Previous studies also found that the primary production in the ZRE was mainly limited by SPM. Cai et al. (2004) proposed that light is the main limiting factor to the primary production of the Zhujiang River estuary. Kuang and Jiang (2011) used an ecological model (which was designed in conjunction with a three-dimensional hydrodynamic and sediment model) to estimate the influence factors on the ecologic system in the ZRE. The results showed that the biological growth in summer was mainly limited by SPM, and DIN was abundant that it could not limit the biological growth in the ZRE.4 CONCLUSION
Ra isotopes are useful tracers to investigate water transport processes in the ZRE. The temporal and spatial distribution patterns of 223Ra, 224Ra and 226Ra can be used to indicate the direction of river plume under the changing effects of monsoon and river discharge. "Apparent Radium Age" model was used to estimate relative water ages, and the modelling results indicate that in July the average water age in the western zone was about 5 days longer than in the eastern zone, which in winter were about the same. Based on the comparison of the age differences between the western and eastern zones of the ZRE during the two sampling seasons, one can see that the estuarine hydrodynamics in the eastern zone were significantly enhanced in July. Although nutrient concentrations were higher during July, lower chl-a concentrations indicated lower primary production. This might be caused by high SPM (low light penetration).5 ACKNOWLEDGEMENT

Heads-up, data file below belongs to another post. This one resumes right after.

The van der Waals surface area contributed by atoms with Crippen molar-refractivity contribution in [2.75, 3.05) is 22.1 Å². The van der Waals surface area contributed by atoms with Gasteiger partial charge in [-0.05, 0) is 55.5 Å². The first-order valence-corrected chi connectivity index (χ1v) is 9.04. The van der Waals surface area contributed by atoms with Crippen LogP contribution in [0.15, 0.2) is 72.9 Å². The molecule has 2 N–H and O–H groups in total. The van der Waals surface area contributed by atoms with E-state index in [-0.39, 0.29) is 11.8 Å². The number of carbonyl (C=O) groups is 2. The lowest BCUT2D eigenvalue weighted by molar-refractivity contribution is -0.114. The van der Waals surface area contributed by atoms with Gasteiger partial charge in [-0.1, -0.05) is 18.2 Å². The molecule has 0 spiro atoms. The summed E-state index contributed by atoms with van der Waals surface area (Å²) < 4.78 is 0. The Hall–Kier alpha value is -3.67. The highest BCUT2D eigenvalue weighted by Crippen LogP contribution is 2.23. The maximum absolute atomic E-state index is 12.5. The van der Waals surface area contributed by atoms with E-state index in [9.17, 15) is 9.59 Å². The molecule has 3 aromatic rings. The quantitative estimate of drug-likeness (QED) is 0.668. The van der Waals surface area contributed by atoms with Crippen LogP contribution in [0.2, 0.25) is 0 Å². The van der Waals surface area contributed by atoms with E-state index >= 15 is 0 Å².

We would like to thank DONG Xia and the OUC SRDP group members for their assistance during Ra sample analysis. We also acknowledge Professor William C. Burnett for constructive comments and language correction.